As Bokeria enters one of the tents, he is immediately surrounded by a human circle that remains with him until the walk is over. A tall man with healthy, rosy cheeks, Leo Antonovich listens to people addressing him with a very serious expression on his face, but he always replies with a warm smile. The doctor talks about medicines and treatments, listens to everyone’s concerns, and even “listens” to some people’s hearts.
“We talk about high-tech treatments, but also about the simple things that we
were taught as children and have since forgotten. Things such as not overeating
and not drinking too much, not smoking, going to bed at the same time every
day, getting up in a positive mood – in other words,
According to Leo Antonovich, he received lessons for living right from his mother, who raised him together with his three siblings.
“She devoted her whole life to us and I am insanely thankful to her for always teaching me how to live, until I turned 15 and became disobedient, like other kids of my age. It’s thanks to her that I was able to grow up without trying anything harmful to my health, even though we used to live in a really bad neighborhood”.
Leo Antonovich treats women in his family with particular warmth and respect: “Doctor Bokeria” is also what he calls his daughter, who organized these walks in Russia. Walks with doctors had been long popular in many countries before coming to Russia just eight weeks ago. Fewer than a hundred people attended the first such walk in Moscow, but their numbers have been growing ever since. Organizers in Russia have plans that are not limited to Moscow: they are looking forward to taking walks not only to other Russian regions, but to CIS countries as well.
Leo Antonovich announces the beginning of the Saturday walk himself. He also heads the column of walkers, holding a little girl by the hand and answering an endless stream of questions. He walks slowly, so as not to interrupt the flow of conversation, telling jokes and funny stories about his life and medical practice, or reminiscing with someone about previous walks. Sound bites such as “Let’s get together on 1 September, City Day” and “health in Descartes’ philosophy...” rise above the crowd.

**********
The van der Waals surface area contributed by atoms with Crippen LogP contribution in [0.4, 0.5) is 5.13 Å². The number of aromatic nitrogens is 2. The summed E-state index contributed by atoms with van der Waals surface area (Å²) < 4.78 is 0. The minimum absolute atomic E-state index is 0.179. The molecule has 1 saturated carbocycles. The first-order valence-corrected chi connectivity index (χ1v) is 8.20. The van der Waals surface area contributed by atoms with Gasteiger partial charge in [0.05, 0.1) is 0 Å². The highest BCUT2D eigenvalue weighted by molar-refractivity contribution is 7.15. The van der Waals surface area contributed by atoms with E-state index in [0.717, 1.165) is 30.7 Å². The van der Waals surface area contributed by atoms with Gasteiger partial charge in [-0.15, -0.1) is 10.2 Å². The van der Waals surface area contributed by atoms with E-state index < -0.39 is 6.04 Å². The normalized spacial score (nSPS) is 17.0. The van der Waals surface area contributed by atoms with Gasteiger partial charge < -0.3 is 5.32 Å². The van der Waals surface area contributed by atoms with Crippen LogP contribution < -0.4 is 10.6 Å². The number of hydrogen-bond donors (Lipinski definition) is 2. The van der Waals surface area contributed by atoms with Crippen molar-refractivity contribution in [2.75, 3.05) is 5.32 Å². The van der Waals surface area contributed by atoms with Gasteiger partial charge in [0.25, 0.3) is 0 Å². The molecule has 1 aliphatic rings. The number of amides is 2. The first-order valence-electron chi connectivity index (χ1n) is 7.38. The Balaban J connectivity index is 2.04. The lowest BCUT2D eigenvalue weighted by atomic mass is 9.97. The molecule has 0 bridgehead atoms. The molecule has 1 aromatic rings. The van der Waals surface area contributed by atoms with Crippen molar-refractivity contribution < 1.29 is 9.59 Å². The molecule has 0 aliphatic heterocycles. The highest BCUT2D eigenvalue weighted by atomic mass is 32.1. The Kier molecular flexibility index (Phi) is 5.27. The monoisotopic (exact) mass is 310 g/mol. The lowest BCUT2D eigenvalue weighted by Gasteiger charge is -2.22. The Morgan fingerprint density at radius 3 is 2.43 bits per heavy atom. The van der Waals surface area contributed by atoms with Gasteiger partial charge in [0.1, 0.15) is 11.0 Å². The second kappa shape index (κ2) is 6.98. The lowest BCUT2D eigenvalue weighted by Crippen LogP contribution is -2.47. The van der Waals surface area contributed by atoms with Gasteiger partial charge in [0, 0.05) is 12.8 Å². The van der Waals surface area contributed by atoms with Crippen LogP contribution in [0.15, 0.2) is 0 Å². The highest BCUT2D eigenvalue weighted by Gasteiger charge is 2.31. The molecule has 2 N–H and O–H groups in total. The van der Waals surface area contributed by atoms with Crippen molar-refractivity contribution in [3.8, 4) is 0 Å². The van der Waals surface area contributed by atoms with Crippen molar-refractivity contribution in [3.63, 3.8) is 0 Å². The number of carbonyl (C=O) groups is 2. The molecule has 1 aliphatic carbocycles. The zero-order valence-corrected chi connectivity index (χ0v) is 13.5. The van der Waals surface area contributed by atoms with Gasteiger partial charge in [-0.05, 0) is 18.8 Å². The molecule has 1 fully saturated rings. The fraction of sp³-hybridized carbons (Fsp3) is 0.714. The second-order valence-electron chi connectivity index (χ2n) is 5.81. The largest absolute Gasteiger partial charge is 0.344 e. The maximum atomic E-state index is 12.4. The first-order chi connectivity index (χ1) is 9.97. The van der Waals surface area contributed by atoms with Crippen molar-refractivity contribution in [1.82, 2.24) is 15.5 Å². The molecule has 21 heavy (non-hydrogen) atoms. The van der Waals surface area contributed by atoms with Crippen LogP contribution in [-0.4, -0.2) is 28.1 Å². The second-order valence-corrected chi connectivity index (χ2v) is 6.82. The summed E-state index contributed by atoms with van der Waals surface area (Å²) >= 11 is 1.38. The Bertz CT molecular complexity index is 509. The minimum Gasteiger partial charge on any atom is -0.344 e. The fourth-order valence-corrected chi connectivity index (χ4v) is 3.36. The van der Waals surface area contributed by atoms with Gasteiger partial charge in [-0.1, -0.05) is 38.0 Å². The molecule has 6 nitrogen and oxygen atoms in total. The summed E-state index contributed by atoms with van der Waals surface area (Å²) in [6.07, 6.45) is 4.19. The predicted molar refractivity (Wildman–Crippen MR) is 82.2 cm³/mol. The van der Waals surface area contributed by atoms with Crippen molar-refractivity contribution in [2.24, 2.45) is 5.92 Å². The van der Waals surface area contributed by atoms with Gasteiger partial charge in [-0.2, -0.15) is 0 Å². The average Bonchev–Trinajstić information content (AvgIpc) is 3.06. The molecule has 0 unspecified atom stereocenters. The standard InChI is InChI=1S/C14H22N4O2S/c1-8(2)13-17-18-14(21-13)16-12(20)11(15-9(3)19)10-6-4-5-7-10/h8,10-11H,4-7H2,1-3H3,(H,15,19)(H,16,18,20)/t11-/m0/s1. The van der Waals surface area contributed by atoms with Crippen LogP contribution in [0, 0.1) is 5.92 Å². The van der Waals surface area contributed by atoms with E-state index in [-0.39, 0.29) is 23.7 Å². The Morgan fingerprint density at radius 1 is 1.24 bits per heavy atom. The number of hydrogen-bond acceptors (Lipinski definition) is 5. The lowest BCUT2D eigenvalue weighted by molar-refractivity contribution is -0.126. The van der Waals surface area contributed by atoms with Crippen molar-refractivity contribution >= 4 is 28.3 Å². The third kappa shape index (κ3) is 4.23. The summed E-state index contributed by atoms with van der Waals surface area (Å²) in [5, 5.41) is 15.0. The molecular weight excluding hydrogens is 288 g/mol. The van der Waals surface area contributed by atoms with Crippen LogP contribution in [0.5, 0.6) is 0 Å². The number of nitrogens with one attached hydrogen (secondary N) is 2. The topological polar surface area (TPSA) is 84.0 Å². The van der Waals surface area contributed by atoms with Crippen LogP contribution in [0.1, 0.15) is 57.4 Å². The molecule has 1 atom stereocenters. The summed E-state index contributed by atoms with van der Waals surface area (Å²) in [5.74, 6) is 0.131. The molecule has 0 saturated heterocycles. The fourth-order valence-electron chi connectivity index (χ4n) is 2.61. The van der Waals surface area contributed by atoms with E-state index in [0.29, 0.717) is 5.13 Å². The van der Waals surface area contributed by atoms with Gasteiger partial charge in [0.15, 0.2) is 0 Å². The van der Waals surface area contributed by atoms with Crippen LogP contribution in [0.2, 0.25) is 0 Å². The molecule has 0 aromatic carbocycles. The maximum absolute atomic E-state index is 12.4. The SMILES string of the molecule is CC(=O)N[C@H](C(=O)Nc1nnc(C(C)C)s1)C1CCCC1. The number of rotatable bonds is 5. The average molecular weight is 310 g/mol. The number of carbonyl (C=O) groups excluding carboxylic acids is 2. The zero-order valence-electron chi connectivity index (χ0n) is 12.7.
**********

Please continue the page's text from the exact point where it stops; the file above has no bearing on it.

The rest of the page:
Leo Antonovich admits that he had never thought to become a public figure until 2003, when he was asked to sign a letter to Russian citizens on health. Following this, he received a surprise proposal to become President of The Nation’s Health League, an all-Russian public organization.
“Then I thought that I had something to say to people about health. So I accepted the nomination. We started publishing an atlas called Russia’s Health – the Foundation for the Nation’s Prosperity. It consists of maps showing disease-prone areas, the number of playgrounds, the number of inmates, and many other such things. It has had an incredible impact – regional leaders started looking at other regions and asking themselves “Why is this different in my region?”
Now Leo Bokeria tries to wear many hats at once: he attended the opening of a trail for walks in Samara in mid-August, is going to open a new trail at the Tsaritsyno Park in Moscow in early September, and plans to publish a CIS Health atlas.
Meanwhile, the walk at Krylatskoe is drawing to a close, as all participants return to doctors to see how their vitals have changed after the walk. Some compare the numbers with data from previous walks.
“I feel fine, perhaps a little bit tired. My blood pressure is down but my mood is up!” said Zoya Grigoryevna of her second walk with the doctor.